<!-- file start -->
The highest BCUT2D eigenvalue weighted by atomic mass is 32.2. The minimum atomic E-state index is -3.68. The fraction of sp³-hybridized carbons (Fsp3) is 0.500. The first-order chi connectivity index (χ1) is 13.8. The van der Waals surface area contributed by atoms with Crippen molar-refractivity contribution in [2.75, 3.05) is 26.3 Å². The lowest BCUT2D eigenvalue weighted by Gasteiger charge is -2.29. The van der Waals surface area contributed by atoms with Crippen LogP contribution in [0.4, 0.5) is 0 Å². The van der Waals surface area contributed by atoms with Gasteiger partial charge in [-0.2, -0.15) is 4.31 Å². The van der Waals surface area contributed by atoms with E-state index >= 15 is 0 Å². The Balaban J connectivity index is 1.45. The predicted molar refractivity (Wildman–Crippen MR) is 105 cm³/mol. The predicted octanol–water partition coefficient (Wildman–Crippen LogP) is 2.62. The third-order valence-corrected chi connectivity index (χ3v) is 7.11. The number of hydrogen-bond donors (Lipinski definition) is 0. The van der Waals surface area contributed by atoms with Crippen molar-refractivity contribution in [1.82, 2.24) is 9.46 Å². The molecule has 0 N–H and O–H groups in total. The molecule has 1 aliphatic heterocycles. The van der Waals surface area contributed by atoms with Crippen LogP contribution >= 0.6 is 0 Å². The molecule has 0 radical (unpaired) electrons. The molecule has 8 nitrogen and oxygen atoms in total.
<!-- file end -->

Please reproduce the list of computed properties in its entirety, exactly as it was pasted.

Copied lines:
The highest BCUT2D eigenvalue weighted by atomic mass is 32.2. The minimum atomic E-state index is -3.68. The fraction of sp³-hybridized carbons (Fsp3) is 0.500. The first-order chi connectivity index (χ1) is 13.8. The van der Waals surface area contributed by atoms with Crippen molar-refractivity contribution in [2.75, 3.05) is 26.3 Å². The lowest BCUT2D eigenvalue weighted by Gasteiger charge is -2.29. The van der Waals surface area contributed by atoms with Crippen LogP contribution in [0.4, 0.5) is 0 Å². The van der Waals surface area contributed by atoms with Gasteiger partial charge in [-0.2, -0.15) is 4.31 Å². The van der Waals surface area contributed by atoms with E-state index >= 15 is 0 Å². The Balaban J connectivity index is 1.45. The predicted molar refractivity (Wildman–Crippen MR) is 105 cm³/mol. The predicted octanol–water partition coefficient (Wildman–Crippen LogP) is 2.62. The third-order valence-corrected chi connectivity index (χ3v) is 7.11. The number of hydrogen-bond donors (Lipinski definition) is 0. The van der Waals surface area contributed by atoms with Crippen molar-refractivity contribution in [1.82, 2.24) is 9.46 Å². The molecule has 0 N–H and O–H groups in total. The molecule has 1 aliphatic heterocycles. The van der Waals surface area contributed by atoms with Crippen LogP contribution >= 0.6 is 0 Å². The molecule has 0 radical (unpaired) electrons. The molecule has 8 nitrogen and oxygen atoms in total.